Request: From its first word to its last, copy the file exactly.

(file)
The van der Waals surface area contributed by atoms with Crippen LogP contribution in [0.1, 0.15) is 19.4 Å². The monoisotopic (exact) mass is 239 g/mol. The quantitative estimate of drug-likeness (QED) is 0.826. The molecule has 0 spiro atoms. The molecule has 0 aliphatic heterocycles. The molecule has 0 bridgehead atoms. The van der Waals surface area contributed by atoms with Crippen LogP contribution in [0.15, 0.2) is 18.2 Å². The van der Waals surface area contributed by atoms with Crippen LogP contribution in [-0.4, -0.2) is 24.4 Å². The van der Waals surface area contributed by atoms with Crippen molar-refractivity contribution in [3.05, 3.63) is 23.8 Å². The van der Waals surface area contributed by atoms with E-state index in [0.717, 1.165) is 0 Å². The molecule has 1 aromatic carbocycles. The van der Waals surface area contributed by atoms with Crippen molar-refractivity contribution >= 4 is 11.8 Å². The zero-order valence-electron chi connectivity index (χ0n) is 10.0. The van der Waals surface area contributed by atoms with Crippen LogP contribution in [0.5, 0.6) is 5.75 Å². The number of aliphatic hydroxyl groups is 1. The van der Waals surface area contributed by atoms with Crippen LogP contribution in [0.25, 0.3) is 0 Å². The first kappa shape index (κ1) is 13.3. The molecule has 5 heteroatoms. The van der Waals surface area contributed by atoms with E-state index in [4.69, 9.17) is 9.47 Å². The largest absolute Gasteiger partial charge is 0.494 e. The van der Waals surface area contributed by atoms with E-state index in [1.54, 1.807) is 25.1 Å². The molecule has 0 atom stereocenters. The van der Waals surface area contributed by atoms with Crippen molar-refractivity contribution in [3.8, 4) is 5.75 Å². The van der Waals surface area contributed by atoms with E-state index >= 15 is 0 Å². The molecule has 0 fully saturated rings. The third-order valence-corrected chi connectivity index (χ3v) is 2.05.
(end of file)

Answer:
The van der Waals surface area contributed by atoms with Crippen LogP contribution in [0.1, 0.15) is 19.4 Å². The monoisotopic (exact) mass is 239 g/mol. The quantitative estimate of drug-likeness (QED) is 0.826. The molecule has 0 spiro atoms. The molecule has 0 aliphatic heterocycles. The molecule has 0 bridgehead atoms. The van der Waals surface area contributed by atoms with Crippen LogP contribution in [0.15, 0.2) is 18.2 Å². The van der Waals surface area contributed by atoms with Crippen LogP contribution in [-0.4, -0.2) is 24.4 Å². The van der Waals surface area contributed by atoms with Crippen molar-refractivity contribution in [3.05, 3.63) is 23.8 Å². The van der Waals surface area contributed by atoms with E-state index in [0.717, 1.165) is 0 Å². The molecule has 1 aromatic carbocycles. The van der Waals surface area contributed by atoms with Crippen molar-refractivity contribution >= 4 is 11.8 Å². The zero-order valence-electron chi connectivity index (χ0n) is 10.0. The van der Waals surface area contributed by atoms with Crippen LogP contribution in [0.5, 0.6) is 5.75 Å². The number of aliphatic hydroxyl groups is 1. The van der Waals surface area contributed by atoms with Crippen LogP contribution in [0.25, 0.3) is 0 Å². The first kappa shape index (κ1) is 13.3. The molecule has 5 heteroatoms. The van der Waals surface area contributed by atoms with E-state index in [4.69, 9.17) is 9.47 Å². The largest absolute Gasteiger partial charge is 0.494 e. The van der Waals surface area contributed by atoms with E-state index in [1.54, 1.807) is 25.1 Å². The molecule has 0 atom stereocenters. The van der Waals surface area contributed by atoms with Crippen molar-refractivity contribution in [3.8, 4) is 5.75 Å². The van der Waals surface area contributed by atoms with E-state index >= 15 is 0 Å². The molecule has 0 fully saturated rings. The third-order valence-corrected chi connectivity index (χ3v) is 2.05.